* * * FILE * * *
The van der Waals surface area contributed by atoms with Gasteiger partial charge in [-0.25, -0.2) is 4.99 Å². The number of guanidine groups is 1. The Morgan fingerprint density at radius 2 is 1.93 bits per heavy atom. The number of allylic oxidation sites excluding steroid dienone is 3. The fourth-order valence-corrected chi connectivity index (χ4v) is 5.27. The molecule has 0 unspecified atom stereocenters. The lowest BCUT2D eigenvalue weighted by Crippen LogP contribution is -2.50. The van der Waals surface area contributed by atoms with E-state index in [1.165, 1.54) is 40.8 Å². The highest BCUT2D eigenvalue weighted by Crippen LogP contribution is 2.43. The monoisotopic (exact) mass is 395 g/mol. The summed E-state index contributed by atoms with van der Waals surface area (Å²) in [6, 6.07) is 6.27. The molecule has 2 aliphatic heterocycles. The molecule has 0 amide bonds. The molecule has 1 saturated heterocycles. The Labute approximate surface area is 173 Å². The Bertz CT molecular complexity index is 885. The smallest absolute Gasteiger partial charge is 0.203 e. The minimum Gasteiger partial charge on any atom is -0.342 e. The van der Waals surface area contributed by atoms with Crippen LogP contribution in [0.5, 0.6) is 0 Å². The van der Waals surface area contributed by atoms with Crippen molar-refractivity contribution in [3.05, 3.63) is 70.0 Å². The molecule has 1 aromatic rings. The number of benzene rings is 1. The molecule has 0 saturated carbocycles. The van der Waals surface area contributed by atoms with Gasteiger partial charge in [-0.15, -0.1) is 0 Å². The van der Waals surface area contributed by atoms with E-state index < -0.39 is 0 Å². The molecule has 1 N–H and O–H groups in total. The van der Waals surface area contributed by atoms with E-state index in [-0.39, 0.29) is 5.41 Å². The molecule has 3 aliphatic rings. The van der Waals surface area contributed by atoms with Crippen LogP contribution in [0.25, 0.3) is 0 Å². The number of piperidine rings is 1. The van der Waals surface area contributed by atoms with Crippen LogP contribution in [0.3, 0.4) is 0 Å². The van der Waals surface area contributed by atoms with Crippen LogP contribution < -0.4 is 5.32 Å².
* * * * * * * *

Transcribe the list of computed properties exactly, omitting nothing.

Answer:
The van der Waals surface area contributed by atoms with Gasteiger partial charge in [-0.25, -0.2) is 4.99 Å². The number of guanidine groups is 1. The Morgan fingerprint density at radius 2 is 1.93 bits per heavy atom. The number of allylic oxidation sites excluding steroid dienone is 3. The fourth-order valence-corrected chi connectivity index (χ4v) is 5.27. The molecule has 0 unspecified atom stereocenters. The lowest BCUT2D eigenvalue weighted by Crippen LogP contribution is -2.50. The van der Waals surface area contributed by atoms with E-state index in [1.165, 1.54) is 40.8 Å². The highest BCUT2D eigenvalue weighted by Crippen LogP contribution is 2.43. The monoisotopic (exact) mass is 395 g/mol. The summed E-state index contributed by atoms with van der Waals surface area (Å²) in [6, 6.07) is 6.27. The molecule has 2 aliphatic heterocycles. The molecule has 0 amide bonds. The molecule has 1 saturated heterocycles. The Labute approximate surface area is 173 Å². The Bertz CT molecular complexity index is 885. The smallest absolute Gasteiger partial charge is 0.203 e. The minimum Gasteiger partial charge on any atom is -0.342 e. The van der Waals surface area contributed by atoms with Crippen LogP contribution in [0.5, 0.6) is 0 Å². The van der Waals surface area contributed by atoms with Crippen molar-refractivity contribution in [3.05, 3.63) is 70.0 Å². The molecule has 1 aromatic rings. The number of benzene rings is 1. The molecule has 0 saturated carbocycles. The van der Waals surface area contributed by atoms with Gasteiger partial charge in [-0.15, -0.1) is 0 Å². The van der Waals surface area contributed by atoms with E-state index < -0.39 is 0 Å². The molecule has 1 N–H and O–H groups in total. The van der Waals surface area contributed by atoms with E-state index in [-0.39, 0.29) is 5.41 Å². The molecule has 3 aliphatic rings. The van der Waals surface area contributed by atoms with Crippen LogP contribution in [0.25, 0.3) is 0 Å². The number of piperidine rings is 1. The van der Waals surface area contributed by atoms with Crippen LogP contribution in [0.3, 0.4) is 0 Å². The van der Waals surface area contributed by atoms with Crippen LogP contribution < -0.4 is 5.32 Å².